Chapter 5: Perceiving Objects and Scenes. Figure 5-3 p97. Why Is It So Difficult to Design a Perceiving Machine?. The stimulus on the receptors is ambiguous. Inverse projection problem: An image on the retina can be caused by an infinite number of objects. Objects can be hidden or blurred.
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Why Is It So Difficult to Design a Perceiving Machine? • The stimulus on the receptors is ambiguous. • Inverse projection problem: An image on the retina can be caused by an infinite number of objects. • Objects can be hidden or blurred. • Occlusions are common in the environment.
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Why Is It So Difficult to Design a Perceiving Machine? - continued • Objects can be hidden or blurred
Why Is It So Difficult to Design a Perceiving Machine? - continued • Objects look different from different viewpoints • Viewpoint invariance: the ability to recognize an object regardless of the viewpoint • This is a difficult task for computers to perform
Perceptual Organization • Approach established by Wundt (late 1800s) • States that perceptions are created by combining elements called sensations • Structuralism could not explain apparent movement • Stimulated the founding of Gestalt psychology in the 1920s by Wertheimer, Koffka, and Kohler • The whole differs from the sum of its parts. • Perception is not built up from sensations, but is a result of perceptual organization.
Perceptual Organization - continued • Illusory contours- contours that appear real but have no physical edge
Gestalt Organizing Principles • Principles of perceptual organization. • Good continuation - connected points resulting in straight or smooth curves belong together • Lines are seen as following the smoothest path • Pragnanz - every stimulus is seen as simply as possible • Similarity - similar things are grouped together
Gestalt Organizing Principles - continued • Proximity - things that are near to each other are grouped together • Common fate - things moving in same direction are grouped together • Common region - elements in the same region tend to be grouped together • Uniform connectedness - connected region of visual properties are perceived as single unit
Perceptual Segregation • Figure-ground segregation - determining what part of environment is the figure so that it “stands out” from the background • Properties of figure and ground • The figure is more “thinglike” and more memorable than ground. • The figure is seen in front of the ground. • The ground is more uniform and extends behind figure. • The contour separating figure from ground belongs to the figure (border ownership).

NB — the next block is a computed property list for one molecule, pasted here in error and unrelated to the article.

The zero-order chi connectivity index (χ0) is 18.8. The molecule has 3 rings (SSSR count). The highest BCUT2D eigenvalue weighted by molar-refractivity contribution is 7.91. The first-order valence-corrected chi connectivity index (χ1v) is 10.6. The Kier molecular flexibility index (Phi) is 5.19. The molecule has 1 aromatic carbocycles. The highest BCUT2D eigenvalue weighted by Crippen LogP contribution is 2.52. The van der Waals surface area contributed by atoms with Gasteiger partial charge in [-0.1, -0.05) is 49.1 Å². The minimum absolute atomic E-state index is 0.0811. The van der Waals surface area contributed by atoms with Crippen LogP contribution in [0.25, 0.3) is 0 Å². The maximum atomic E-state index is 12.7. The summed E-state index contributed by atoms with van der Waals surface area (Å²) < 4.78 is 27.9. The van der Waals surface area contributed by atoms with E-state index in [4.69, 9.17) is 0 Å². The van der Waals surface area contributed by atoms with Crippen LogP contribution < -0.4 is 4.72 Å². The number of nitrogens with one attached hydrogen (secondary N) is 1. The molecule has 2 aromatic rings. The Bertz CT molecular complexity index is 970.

Perceptual Segregation - continued • Factors that determine which area is figure: • Elements located in the lower part of displays • Convex side of borders
Subjective Factors That Determine Which are is Figure • Gestalt psychologists believed that experience and meaning play a minor role in perceptual organization. • Gibson Experiment showed that figure-ground can affected by meaningfulness of a stimulus.
Perceiving Scenes and Objects in Scenes • A scene contains: • background elements. • objects organized in meaningful ways with each other and the background. • Difference between objects and scenes • A scene is acted within • An object is acted upon
Perceiving Scenes and Objects in Scenes - continued • Research on perceiving gists of scenes • Potter showed that people can do this when a picture is only presented for 1/4 second • Fei-Fei used masking to show that the overall gist is perceived first followed by details.
Perceiving Scenes and Objects in Scenes - continued • Global image features of scenes • Degree of naturalness • Degree of openness • Degree of roughness • Degree of expansion • Color • Such features are holistic and perceived rapidly
Regularities in the Environment: Information for Perceiving • Physical regularities - regularly occurring physical properties • Oblique effect - people perceive horizontals and vertical more easily than other orientations • Uniform connectedness - objects are defined by areas of the same color or texture
Regularities in the Environment: Information for Perceiving – continued • Physical regularities - regularly occurring physical properties • Homogenous colors and nearby objects have different colors • Light-from-above heuristic - light in natural environment comes from above us
Regularities in the Environment: Information for Perceiving - continued • Palmer experiment • Observers saw a context scene flashed briefly, followed by a target picture. • Results showed that: • Targets congruent with the context were identified 80% of the time . • Targets that were incongruent were only identified 40% of the time.